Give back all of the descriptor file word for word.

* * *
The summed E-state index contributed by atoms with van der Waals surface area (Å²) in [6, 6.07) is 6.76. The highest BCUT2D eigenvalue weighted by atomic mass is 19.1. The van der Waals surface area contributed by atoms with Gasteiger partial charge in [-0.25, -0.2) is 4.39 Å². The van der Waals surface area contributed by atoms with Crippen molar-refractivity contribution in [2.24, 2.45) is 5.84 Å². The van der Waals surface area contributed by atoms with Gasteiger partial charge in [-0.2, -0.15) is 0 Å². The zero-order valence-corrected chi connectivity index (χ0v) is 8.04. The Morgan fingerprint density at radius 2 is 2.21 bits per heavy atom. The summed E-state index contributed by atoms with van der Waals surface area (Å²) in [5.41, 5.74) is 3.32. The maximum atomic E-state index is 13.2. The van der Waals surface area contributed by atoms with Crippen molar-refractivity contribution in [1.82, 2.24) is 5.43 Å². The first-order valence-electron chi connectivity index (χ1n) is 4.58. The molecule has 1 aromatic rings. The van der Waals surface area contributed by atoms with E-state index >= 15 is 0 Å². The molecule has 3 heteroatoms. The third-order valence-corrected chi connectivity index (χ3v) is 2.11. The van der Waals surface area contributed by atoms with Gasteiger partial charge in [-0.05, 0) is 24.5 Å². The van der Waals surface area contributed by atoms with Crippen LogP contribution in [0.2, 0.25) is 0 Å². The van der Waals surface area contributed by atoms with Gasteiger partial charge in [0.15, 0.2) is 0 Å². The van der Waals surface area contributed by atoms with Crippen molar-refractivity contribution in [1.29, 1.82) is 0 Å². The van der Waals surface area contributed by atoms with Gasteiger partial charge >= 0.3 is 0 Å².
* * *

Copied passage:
The summed E-state index contributed by atoms with van der Waals surface area (Å²) in [6, 6.07) is 6.76. The highest BCUT2D eigenvalue weighted by atomic mass is 19.1. The van der Waals surface area contributed by atoms with Gasteiger partial charge in [-0.25, -0.2) is 4.39 Å². The van der Waals surface area contributed by atoms with Crippen molar-refractivity contribution in [2.24, 2.45) is 5.84 Å². The van der Waals surface area contributed by atoms with Gasteiger partial charge in [-0.2, -0.15) is 0 Å². The zero-order valence-corrected chi connectivity index (χ0v) is 8.04. The Morgan fingerprint density at radius 2 is 2.21 bits per heavy atom. The summed E-state index contributed by atoms with van der Waals surface area (Å²) in [5.41, 5.74) is 3.32. The maximum atomic E-state index is 13.2. The van der Waals surface area contributed by atoms with Crippen molar-refractivity contribution in [1.82, 2.24) is 5.43 Å². The first-order valence-electron chi connectivity index (χ1n) is 4.58. The molecule has 1 aromatic rings. The van der Waals surface area contributed by atoms with E-state index >= 15 is 0 Å². The molecule has 3 heteroatoms. The third-order valence-corrected chi connectivity index (χ3v) is 2.11. The van der Waals surface area contributed by atoms with Gasteiger partial charge in [-0.05, 0) is 24.5 Å². The van der Waals surface area contributed by atoms with Crippen LogP contribution in [0.2, 0.25) is 0 Å². The van der Waals surface area contributed by atoms with Gasteiger partial charge in [0.15, 0.2) is 0 Å². The van der Waals surface area contributed by atoms with Crippen molar-refractivity contribution in [1.29, 1.82) is 0 Å². The van der Waals surface area contributed by atoms with Gasteiger partial charge >= 0.3 is 0 Å².